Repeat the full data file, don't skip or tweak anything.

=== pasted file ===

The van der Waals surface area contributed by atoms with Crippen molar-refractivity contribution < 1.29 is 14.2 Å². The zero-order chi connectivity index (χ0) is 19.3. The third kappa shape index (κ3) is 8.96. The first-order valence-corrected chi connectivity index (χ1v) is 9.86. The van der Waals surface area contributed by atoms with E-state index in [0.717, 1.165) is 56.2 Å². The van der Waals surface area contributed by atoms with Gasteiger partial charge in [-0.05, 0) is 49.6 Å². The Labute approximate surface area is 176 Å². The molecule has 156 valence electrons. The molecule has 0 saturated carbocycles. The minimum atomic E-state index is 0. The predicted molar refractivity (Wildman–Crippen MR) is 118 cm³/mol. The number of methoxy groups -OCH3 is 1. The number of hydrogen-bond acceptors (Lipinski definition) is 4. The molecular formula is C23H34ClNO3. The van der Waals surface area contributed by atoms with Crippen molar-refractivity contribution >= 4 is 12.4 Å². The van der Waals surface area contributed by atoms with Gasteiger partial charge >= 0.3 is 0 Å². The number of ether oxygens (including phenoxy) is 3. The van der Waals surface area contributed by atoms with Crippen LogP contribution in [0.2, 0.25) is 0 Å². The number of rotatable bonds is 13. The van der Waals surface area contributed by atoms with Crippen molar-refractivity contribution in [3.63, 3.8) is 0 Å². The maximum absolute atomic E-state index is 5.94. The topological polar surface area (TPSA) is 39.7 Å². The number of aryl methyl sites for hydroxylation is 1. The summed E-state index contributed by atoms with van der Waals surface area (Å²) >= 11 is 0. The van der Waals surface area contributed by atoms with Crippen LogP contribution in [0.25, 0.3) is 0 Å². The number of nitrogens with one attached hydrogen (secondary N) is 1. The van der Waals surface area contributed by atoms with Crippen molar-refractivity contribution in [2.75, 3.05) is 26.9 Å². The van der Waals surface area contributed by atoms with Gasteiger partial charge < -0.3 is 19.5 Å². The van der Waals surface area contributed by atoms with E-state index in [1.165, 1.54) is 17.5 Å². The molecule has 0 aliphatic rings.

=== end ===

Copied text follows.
The van der Waals surface area contributed by atoms with Crippen molar-refractivity contribution < 1.29 is 14.2 Å². The zero-order chi connectivity index (χ0) is 19.3. The third kappa shape index (κ3) is 8.96. The first-order valence-corrected chi connectivity index (χ1v) is 9.86. The van der Waals surface area contributed by atoms with E-state index in [0.717, 1.165) is 56.2 Å². The van der Waals surface area contributed by atoms with Gasteiger partial charge in [-0.05, 0) is 49.6 Å². The Labute approximate surface area is 176 Å². The molecule has 156 valence electrons. The molecule has 0 saturated carbocycles. The minimum atomic E-state index is 0. The predicted molar refractivity (Wildman–Crippen MR) is 118 cm³/mol. The number of methoxy groups -OCH3 is 1. The number of hydrogen-bond acceptors (Lipinski definition) is 4. The molecular formula is C23H34ClNO3. The van der Waals surface area contributed by atoms with Crippen molar-refractivity contribution >= 4 is 12.4 Å². The van der Waals surface area contributed by atoms with Gasteiger partial charge >= 0.3 is 0 Å². The number of ether oxygens (including phenoxy) is 3. The van der Waals surface area contributed by atoms with Crippen LogP contribution in [0.2, 0.25) is 0 Å². The number of rotatable bonds is 13. The van der Waals surface area contributed by atoms with Crippen molar-refractivity contribution in [3.63, 3.8) is 0 Å². The maximum absolute atomic E-state index is 5.94. The topological polar surface area (TPSA) is 39.7 Å². The number of aryl methyl sites for hydroxylation is 1. The summed E-state index contributed by atoms with van der Waals surface area (Å²) >= 11 is 0. The van der Waals surface area contributed by atoms with Crippen LogP contribution in [0.25, 0.3) is 0 Å². The number of nitrogens with one attached hydrogen (secondary N) is 1. The van der Waals surface area contributed by atoms with Crippen molar-refractivity contribution in [2.75, 3.05) is 26.9 Å². The van der Waals surface area contributed by atoms with Gasteiger partial charge < -0.3 is 19.5 Å². The van der Waals surface area contributed by atoms with E-state index in [1.165, 1.54) is 17.5 Å². The molecule has 0 aliphatic rings.